This working group investigates the role played by the classical traditions of Greece and Rome in the institutions, intellectual life, and popular culture of eighteenth and nineteenth-century America. It asks how early Americans accessed, constructed, mobilized, and appropriated knowledge about these pre-modern societies — often times to the exclusion of others. Possible case studies emerge from — but are not limited to — the democratizing impulses of the Founding Fathers, the philosophical underpinnings of the Transcendentalists, the poetry of Emily Dickinson and Phillis Wheatley, the travel literature of Mark Twain and Nathaniel Hawthorne, and the Neoclassical stylings of Hiram Powers and Harriet Hosmer. Furthermore, within the formation of American universities and educational curricula in this period, we examine the professionalization of Classics as an academic discipline and interrogate the rhetorics, postures, and practices of American classicists both as they ventured trans-Atlantic contributions to an international Altertumskunde and as they responded to the political and social conditions of their lived moment.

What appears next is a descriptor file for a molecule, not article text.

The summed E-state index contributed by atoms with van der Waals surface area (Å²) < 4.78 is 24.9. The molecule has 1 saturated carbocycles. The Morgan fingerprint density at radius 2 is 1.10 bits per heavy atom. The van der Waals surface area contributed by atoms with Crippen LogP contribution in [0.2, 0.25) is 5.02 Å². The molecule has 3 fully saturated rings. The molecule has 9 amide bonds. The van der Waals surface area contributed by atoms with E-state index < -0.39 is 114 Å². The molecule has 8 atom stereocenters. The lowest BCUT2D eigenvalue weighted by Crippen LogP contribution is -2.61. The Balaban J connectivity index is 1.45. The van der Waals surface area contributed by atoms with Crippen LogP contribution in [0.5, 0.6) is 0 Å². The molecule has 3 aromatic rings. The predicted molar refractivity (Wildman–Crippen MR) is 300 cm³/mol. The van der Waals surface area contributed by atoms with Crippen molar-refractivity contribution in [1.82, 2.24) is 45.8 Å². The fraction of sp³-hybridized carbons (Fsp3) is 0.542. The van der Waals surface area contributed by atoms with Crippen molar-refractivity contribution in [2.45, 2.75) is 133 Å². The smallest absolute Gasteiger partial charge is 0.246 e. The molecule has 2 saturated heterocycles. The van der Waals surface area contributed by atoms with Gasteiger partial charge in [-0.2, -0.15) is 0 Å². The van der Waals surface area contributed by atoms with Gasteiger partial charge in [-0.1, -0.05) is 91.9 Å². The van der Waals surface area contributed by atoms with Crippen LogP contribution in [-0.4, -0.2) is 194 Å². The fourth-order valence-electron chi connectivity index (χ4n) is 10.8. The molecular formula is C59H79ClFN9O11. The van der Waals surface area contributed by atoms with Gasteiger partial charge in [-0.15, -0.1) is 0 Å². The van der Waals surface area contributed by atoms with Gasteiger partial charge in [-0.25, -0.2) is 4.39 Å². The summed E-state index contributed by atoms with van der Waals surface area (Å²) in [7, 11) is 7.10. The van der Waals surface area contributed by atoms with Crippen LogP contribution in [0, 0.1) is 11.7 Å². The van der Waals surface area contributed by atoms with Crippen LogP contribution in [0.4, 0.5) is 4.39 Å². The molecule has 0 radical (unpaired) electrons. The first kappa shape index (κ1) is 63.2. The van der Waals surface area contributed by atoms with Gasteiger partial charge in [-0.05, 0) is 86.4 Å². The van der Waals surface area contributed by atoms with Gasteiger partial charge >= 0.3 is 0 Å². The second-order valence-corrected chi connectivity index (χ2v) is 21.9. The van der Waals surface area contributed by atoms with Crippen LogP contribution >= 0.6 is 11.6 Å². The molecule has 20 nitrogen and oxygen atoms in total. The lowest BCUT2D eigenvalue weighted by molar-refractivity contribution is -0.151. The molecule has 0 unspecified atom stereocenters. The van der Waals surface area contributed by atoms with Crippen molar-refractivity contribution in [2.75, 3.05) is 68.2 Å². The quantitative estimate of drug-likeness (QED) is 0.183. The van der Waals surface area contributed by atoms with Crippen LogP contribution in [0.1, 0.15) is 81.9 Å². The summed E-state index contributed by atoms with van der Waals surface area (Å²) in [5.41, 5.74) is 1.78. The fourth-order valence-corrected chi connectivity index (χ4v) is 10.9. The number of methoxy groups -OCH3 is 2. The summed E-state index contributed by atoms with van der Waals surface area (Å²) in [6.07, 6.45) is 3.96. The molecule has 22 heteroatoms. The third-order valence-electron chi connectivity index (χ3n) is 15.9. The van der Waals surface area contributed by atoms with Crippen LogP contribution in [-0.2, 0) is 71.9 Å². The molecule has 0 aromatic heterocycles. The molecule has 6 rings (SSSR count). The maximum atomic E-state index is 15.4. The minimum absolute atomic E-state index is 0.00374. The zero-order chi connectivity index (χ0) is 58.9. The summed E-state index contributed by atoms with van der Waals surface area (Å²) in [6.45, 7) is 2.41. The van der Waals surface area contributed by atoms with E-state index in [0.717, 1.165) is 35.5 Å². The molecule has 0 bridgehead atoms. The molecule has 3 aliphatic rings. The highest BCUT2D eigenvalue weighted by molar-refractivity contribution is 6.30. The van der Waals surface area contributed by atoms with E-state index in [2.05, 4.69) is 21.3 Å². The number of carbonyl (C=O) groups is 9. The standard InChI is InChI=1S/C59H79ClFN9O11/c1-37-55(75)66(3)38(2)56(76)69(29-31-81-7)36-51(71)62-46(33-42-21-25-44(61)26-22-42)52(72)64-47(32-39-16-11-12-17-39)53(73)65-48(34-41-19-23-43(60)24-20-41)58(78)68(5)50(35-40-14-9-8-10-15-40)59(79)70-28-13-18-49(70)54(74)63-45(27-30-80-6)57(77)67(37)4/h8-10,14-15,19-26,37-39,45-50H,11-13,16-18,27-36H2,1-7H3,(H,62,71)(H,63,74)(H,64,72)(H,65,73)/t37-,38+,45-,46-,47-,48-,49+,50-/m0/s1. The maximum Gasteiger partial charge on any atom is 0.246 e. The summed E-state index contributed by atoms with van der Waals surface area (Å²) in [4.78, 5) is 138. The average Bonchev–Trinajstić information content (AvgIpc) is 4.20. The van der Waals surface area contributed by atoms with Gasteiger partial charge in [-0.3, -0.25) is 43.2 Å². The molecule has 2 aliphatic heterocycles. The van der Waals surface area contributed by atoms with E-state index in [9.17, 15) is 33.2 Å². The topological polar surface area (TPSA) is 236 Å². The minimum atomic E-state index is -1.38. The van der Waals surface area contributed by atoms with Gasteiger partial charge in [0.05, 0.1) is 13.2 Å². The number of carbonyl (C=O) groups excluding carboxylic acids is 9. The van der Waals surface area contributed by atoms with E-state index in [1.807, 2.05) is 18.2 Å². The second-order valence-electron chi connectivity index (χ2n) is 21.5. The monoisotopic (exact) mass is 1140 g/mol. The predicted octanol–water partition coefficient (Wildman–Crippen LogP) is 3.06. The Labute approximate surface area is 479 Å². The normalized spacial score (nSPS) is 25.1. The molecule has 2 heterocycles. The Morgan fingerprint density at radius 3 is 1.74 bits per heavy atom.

Drawing on resources and histories local to Yale University and its New England setting, the working group is committed to bringing evidence from an array of media — texts, paintings, sculpture, photographs — under the scrutiny of scholars with diverse expertise. Our aim is to build an interdisciplinary community that can tackle methodologically demanding projects under headings like Reception Studies, Intellectual History, or the Sociology of Knowledge.
The working group meets once monthly to discuss a schedule of shared readings. We are currently soliciting recommendations for the 2019–2020 program and welcome participants especially from the fields of African-American Studies, American Studies, Art History, Classics, Comparative Literature, English, History, Religious Studies, and Women’s, Gender, and Sexuality Studies. Prior knowledge of ancient languages and Greco-Roman materials, while helpful, is not necessary.
Sponsorship for American Classicisms for the 2019-2020 academic year is provided by the Whitney Humanities Center.